AGO Opinion 00081

December 8, 1981

Senator Calvin F. Carsten
Member of the Legislature
State Capitol
Lincoln, NE 68509

Dear Senator Carsten:

You have called our attention to the fact that in State ex rel. Douglas v. Herrington, 206 Neb. 516, 294 N.W.2d 330
(1980), the court, after ruling that Neb.Rev. Stat. §77-1350ii) (Supp. 1978) was unconstitutionally vague and uncertain,, it said, "It requires little argument to see that §77-1350(i) .is not severable and that the whole act must fail." You point out that our attack in that action was on §§77-1349 to 77-1354, which were passed in 1977 as Sections 1 to 6 of LB 131, but that LB 131 also had Sections 7 and 8, which became §§77-1355 and 77-1356. §77-1355 was repealed in 1979, but §77-1356 was amended, and now appears as §77-3431 (Supp. 1980). Your question is whether the language of the court had the effect of invalidating Sections 7 and 8 of LB 131, and whether §77-3431 is now a valid part of the statutes. You ask this question because, if §77-3431 is invalid, corrective action may need to be considered by the Legislature.

While you raise a troublesome question, we have concluded that §77-3431 has not been invalidated. In the first place, we are absolutely confident that if squarely faced with the question the Supreme Court, in spite of the language used, would say that Sections 7 and 8 of LB 131 were clearly severable from Sections 1 to 6. Sections 1 to 6 involved an attempt by the Legislature to force implementation of revaluation plans by the various counties, and to impose sanctions for failure to do so.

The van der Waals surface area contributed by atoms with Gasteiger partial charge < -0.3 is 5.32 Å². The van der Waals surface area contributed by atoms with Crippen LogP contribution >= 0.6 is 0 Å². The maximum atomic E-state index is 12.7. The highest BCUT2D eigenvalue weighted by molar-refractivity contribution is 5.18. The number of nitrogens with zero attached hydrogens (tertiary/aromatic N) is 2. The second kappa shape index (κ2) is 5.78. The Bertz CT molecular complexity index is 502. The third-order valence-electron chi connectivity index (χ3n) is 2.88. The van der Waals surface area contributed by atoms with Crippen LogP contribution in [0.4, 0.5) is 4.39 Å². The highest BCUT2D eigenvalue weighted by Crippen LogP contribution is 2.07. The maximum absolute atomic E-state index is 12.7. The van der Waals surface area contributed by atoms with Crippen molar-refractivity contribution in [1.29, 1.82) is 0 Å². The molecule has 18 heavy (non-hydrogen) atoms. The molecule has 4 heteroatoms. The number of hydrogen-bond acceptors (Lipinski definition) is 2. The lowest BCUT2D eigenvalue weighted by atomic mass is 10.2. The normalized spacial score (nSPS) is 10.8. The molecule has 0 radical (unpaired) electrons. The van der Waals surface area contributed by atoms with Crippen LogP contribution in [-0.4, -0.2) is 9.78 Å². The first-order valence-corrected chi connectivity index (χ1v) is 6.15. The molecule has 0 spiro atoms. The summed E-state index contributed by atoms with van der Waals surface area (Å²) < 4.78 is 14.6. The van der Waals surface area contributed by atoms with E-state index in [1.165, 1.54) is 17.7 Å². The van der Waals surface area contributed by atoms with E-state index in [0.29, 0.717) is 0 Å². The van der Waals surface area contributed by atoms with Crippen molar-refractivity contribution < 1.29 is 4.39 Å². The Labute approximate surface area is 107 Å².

Section 7 of the bill imposed a ceiling on budgets of political subdivisions, and Section 8 provided for hearings on proposals to exceed that ceiling. We find almost no connection between the provisions of Sections I to 6 and those of Sections 8 to 9, except they all dealt, directly or indirectly, with taxation. They are, in our opinion, clearly severable.

How, then, did the court happen to say what it did? The answer, we believe, lies in the fact that there was no discussion whatever of Sections 7 and 8 of LB 131, and the court may not have been aware of them. In our petition we alleged that the Legislature had passed LB 131 in 1977, and that Sections 1 to 6 of that bill became §§77-1349 to 77-1354. Our entire attack was directed at those sections. However, references in briefs and oral argument were made to LB 131, and the court may well have thought that the bill contained only those six sections. What the court intended to say, we are sure, is that §§77-1349 to 77-1354, i.e., Sections 1 to 6 of LB 131, were not severable, and that all must fall. To go beyond that would have been to go beyond the prayer of the petition.

Furthermore, State ex rel. Douglas v. Herrington, was an appeal from the District Court for Lancaster County. When the Supreme Court reversed the decision of that court, the case was remanded for entry of judgment in conformity with the opinion. The district court, in obedience to that remand, entered an order on July 24, 1980, finding that §§77-1349 to 77-1354 were unconstitutionally vague and uncertain. No appeal, of course, was taken from that order, and, perhaps, that order can be considered to be the final order entered in the case. The district court, at least, did not construe the Supreme Court order as affecting any sections except those mentioned in the petition.

It may, perhaps, be considered presumptuous of us to say that the Supreme Court did not mean precisely what it said, but surely that is the result that the court will come to, if
the question is ever presented to it. We therefore conclude that §77-3431 was not affected by the decision in State ex tel. Douglas v. Herrington.

Very truly yours,

Attorney General

Ralph H. Gillan
Assistant Attorney General